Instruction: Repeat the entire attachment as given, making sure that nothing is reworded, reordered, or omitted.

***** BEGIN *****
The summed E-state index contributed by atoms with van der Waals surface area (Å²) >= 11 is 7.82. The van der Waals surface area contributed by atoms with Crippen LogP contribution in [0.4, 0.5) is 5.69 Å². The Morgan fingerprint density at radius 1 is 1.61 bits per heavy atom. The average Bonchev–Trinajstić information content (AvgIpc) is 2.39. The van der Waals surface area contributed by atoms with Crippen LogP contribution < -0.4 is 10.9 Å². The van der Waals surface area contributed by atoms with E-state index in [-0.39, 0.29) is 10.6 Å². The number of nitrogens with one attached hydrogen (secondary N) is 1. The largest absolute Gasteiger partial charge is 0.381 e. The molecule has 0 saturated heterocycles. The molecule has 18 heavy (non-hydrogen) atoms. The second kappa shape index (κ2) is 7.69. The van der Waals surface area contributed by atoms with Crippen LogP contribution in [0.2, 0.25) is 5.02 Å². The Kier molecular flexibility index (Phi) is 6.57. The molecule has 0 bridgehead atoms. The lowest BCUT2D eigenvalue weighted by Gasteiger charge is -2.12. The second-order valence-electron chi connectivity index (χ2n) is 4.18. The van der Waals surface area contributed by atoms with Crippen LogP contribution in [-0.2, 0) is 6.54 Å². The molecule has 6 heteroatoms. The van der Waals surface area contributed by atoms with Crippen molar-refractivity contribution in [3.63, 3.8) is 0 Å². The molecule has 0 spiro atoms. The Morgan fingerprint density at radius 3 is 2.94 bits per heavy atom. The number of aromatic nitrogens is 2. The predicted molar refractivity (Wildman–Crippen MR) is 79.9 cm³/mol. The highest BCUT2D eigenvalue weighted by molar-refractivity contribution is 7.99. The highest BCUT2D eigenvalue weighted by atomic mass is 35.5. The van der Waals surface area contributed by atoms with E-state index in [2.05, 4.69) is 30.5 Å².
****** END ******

The summed E-state index contributed by atoms with van der Waals surface area (Å²) >= 11 is 7.82. The van der Waals surface area contributed by atoms with Crippen LogP contribution in [0.4, 0.5) is 5.69 Å². The Morgan fingerprint density at radius 1 is 1.61 bits per heavy atom. The average Bonchev–Trinajstić information content (AvgIpc) is 2.39. The van der Waals surface area contributed by atoms with Crippen LogP contribution < -0.4 is 10.9 Å². The van der Waals surface area contributed by atoms with E-state index in [-0.39, 0.29) is 10.6 Å². The number of nitrogens with one attached hydrogen (secondary N) is 1. The largest absolute Gasteiger partial charge is 0.381 e. The molecule has 0 saturated heterocycles. The molecule has 18 heavy (non-hydrogen) atoms. The second kappa shape index (κ2) is 7.69. The van der Waals surface area contributed by atoms with Crippen LogP contribution in [0.2, 0.25) is 5.02 Å². The Kier molecular flexibility index (Phi) is 6.57. The molecule has 0 bridgehead atoms. The lowest BCUT2D eigenvalue weighted by Gasteiger charge is -2.12. The second-order valence-electron chi connectivity index (χ2n) is 4.18. The van der Waals surface area contributed by atoms with Crippen LogP contribution in [-0.2, 0) is 6.54 Å². The molecule has 6 heteroatoms. The van der Waals surface area contributed by atoms with Crippen molar-refractivity contribution in [3.63, 3.8) is 0 Å². The molecule has 0 spiro atoms. The Morgan fingerprint density at radius 3 is 2.94 bits per heavy atom. The number of aromatic nitrogens is 2. The predicted molar refractivity (Wildman–Crippen MR) is 79.9 cm³/mol. The highest BCUT2D eigenvalue weighted by molar-refractivity contribution is 7.99. The highest BCUT2D eigenvalue weighted by atomic mass is 35.5. The van der Waals surface area contributed by atoms with E-state index in [2.05, 4.69) is 30.5 Å².